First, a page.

Rather than diminishing God's sovereignty, Open Theism provides a fuller image of God's sovereignty. This is not a matter of God being "sovereignly not sovereign," as some of you (er, all of you) have put it, but of God being sovereign in what sovereignty really means.

On the topic of omniscience, Open Theism does not say that God chooses to limit divine foreknowledge. Instead, Open Theism argues that the future is unknowable because it simply does not exist. Knowing the future is as logically possible as creating a square circle (in other words, it's impossible).

Of course, f you reject libertarian free will, divine foreknowledge is not a problem for you. I can't reject free will, because I think it's proven through the Bible, in tradition, in reason, and in experience (and behold, I have invoked the Wesleyan Quadrangle on a Calvinist blog!).

Oldhops: First, Satan isn't all that easy to understand. We really don't know as much about Satan as we think we do! A lot of what we say about Satan comes from non-Biblical sources (Islam, Satanism, and a couple of the more obscure Old Testament Apocryphal books). His role in the Old Testament is basically as the accuser. In the New Testament, he's basically the tempter. From the Bible, we don't know much more than that.

Second, you're taking a non-human agent and (presumably) trying to come to a conclusion about God's relationship with human agents. I don't think we know enough about spiritual beings such as Satan to do that. And even in light of what little knowledge we have, I'd argue that the relationship is so dramatically different that it doesn't translate well.

Third, I think your making a false dichotomy with your two possibilities. According to the pattern you've set up, either God did not know that we would sin, or God wanted us to sin. Well, the latter seems like more than a hard pill to swallow. It seems like a contradiction to Scripture and to God's command that we "be holy." How could God command us to be holy and then, at the same time, will us to be unholy?

Taking that a step further, if it is God's will that we should sin, how could God judge us for sinning? After all, in this way of thinking, we are in God's will when we sin! In fact, God, and not us, would be culpable for our sin!

I'd suggest looking for at least a third possibility. But if I have to choose between those two possibilities, I'll take the former in a heartbeat.

samb: You're saying that God is bound to time within Open Theism. This sounds bad to us, of course, because we wouldn't want to say that God is "bound" to anything. Consider that in classical theism, God is a static, timeless being, bound to God's own will! Is this a more sufficient view? I don't think so.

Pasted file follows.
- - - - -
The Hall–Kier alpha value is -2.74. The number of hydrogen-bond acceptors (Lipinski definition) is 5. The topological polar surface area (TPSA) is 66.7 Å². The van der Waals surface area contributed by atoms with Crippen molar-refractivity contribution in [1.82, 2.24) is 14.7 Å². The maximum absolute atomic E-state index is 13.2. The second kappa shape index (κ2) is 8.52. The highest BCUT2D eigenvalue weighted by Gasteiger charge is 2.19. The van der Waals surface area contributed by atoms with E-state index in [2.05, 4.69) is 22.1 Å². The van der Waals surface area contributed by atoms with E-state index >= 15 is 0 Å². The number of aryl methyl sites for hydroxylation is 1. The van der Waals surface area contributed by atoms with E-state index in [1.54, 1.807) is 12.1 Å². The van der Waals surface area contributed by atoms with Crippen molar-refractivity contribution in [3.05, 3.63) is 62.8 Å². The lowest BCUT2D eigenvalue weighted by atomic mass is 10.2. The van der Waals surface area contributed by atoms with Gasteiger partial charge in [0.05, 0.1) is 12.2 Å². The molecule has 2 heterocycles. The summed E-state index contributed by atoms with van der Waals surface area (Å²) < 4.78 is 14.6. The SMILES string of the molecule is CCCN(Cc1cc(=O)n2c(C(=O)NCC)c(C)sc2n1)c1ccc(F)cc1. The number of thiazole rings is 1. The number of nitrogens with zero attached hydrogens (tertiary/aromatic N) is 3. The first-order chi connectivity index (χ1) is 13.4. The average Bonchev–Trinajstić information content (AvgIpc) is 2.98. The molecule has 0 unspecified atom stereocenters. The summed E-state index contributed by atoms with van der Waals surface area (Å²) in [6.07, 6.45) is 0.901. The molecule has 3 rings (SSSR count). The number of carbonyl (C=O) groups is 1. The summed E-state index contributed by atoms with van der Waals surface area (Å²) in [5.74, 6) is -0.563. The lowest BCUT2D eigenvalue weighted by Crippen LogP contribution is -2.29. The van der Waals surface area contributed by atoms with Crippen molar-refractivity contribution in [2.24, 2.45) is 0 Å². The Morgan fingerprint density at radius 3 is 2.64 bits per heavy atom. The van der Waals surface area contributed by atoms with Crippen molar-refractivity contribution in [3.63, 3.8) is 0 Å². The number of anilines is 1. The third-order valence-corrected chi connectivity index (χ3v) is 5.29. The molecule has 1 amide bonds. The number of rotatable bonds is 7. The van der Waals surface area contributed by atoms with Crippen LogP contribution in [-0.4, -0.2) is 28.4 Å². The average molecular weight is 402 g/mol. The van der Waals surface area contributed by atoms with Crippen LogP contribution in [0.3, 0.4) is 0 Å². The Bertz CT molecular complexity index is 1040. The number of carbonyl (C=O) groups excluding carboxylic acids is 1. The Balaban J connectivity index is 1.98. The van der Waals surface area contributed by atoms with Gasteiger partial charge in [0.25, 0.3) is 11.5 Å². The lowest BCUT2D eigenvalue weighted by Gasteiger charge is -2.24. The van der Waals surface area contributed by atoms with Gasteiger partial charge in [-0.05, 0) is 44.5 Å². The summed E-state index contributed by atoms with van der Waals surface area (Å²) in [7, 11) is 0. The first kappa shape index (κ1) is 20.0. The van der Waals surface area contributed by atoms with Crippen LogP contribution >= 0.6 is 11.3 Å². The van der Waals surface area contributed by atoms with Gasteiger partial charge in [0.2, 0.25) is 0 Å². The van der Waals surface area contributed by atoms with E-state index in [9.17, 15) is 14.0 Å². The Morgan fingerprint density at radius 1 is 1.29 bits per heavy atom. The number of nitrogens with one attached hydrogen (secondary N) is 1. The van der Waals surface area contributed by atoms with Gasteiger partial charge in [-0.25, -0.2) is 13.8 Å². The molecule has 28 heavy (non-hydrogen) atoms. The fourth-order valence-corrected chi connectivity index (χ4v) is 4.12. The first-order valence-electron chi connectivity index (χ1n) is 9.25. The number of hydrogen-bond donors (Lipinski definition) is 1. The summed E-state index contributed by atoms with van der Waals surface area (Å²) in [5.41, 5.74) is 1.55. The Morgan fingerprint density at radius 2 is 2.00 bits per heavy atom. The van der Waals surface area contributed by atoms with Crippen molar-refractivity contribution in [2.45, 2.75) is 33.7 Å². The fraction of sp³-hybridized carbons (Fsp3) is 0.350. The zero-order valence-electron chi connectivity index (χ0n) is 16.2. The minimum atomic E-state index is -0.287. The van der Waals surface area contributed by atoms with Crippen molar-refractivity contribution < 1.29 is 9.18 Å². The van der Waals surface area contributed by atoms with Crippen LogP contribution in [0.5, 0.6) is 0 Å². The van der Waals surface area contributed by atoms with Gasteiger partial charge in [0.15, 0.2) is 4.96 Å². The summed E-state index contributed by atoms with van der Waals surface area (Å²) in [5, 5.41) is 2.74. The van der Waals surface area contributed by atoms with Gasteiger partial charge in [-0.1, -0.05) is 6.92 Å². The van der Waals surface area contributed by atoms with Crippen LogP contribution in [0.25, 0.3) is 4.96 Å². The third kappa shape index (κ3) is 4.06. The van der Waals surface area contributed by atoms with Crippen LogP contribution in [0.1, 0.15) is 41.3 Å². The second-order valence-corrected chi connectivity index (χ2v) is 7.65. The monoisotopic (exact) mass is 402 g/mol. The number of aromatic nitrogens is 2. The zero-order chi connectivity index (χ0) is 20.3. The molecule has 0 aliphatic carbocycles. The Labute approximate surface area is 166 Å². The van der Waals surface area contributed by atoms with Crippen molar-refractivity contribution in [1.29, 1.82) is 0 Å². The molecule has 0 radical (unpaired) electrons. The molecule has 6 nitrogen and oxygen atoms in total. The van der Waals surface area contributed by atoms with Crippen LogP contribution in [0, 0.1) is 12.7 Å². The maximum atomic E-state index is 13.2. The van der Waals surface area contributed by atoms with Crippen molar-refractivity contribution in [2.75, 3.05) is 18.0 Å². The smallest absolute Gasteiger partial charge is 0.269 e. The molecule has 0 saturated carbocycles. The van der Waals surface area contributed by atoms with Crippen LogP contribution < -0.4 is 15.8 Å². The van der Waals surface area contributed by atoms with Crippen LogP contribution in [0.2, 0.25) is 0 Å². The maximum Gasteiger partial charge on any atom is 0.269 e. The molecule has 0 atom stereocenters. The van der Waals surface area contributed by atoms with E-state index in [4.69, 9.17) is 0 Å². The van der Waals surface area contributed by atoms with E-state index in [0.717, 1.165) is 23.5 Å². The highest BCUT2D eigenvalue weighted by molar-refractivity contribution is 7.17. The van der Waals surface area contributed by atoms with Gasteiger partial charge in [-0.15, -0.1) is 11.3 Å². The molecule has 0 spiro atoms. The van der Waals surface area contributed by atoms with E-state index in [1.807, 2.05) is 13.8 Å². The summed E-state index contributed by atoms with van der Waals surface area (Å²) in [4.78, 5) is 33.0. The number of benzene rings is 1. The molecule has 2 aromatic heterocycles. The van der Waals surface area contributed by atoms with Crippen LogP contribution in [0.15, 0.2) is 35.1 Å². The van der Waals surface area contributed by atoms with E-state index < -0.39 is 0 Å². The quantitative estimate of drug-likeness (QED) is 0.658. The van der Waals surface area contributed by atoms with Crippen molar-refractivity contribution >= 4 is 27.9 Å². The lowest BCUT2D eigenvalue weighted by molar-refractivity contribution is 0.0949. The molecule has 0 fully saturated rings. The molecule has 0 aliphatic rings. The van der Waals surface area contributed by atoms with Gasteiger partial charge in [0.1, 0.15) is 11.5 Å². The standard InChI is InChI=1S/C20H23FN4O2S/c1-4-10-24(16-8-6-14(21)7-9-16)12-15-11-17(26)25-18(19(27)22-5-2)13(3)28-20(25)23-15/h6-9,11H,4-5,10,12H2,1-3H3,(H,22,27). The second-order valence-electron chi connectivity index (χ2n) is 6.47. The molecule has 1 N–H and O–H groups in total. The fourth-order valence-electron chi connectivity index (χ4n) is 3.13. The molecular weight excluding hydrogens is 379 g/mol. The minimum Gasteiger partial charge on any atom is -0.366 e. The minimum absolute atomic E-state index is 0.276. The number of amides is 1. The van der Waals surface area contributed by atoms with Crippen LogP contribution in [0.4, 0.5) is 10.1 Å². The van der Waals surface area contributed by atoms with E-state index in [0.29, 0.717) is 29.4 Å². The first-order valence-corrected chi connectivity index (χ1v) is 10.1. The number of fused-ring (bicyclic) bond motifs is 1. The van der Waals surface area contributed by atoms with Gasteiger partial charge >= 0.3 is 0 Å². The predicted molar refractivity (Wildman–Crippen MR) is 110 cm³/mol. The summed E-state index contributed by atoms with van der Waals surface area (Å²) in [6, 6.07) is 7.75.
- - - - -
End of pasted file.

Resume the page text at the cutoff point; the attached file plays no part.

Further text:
Also, I think you're approaching the concept of timelessness from a decidedly modern, Western view, not necessarily a biblical one (in fact, I don't necessarily see timelessness in the Bible). I have some issues with this whole idea of timelessness, which I believe started with Greek philosophy (as opposed to Hebrew thought or the Bible) and was baptized by Augustine and has been heavily promoted since the Enlightenment.

Allie said...

Shee golly! This is the last time I'll post in here, because I feel like at this point, I should be getting paid to do it. I spend more time on than doing my job. Which is fine with me, if you are asking. I have a few more comments. Some of what I say may overlap with Lex, or not. Apologies if it does.

Samb: You quoted this verse: "Known unto God are all his works from the beginning of the world." Acts 15:18. I want to clarify something. I understand that there are places where the Bible appears to be saying that God has (certain) things planned out ahead of time. This verse is interesting in that it says God "knows" what will come to pass, which is different than saying He wills/ "orchestrates" everything. But, I will go so far as to say there are some verses that say God does orchestrate things from the beginning. But, there are verses that seem to say something different. There are verses where God's coming action is dependent on people, or appears unsettled. I know I mentioned the Ninevites. What about God's bargaining with Abraham over Sodom and Gomorrah? Or God speaking to Jeremiah about the importance of repentence (God essentially says to Jeremiah, "If the people do this, I'll do this, and if they don't, I'll do this")? There are places where the future does not seem as settled, or where God invokes humans. If God has everything planned out and knows will happen in every situation all the time, why the drama with Abraham? Why the bargaining? Or, why does He tell Jeremiah He may do one of two things, where in other places in Scripture, God tells a prophet definitively what He will do.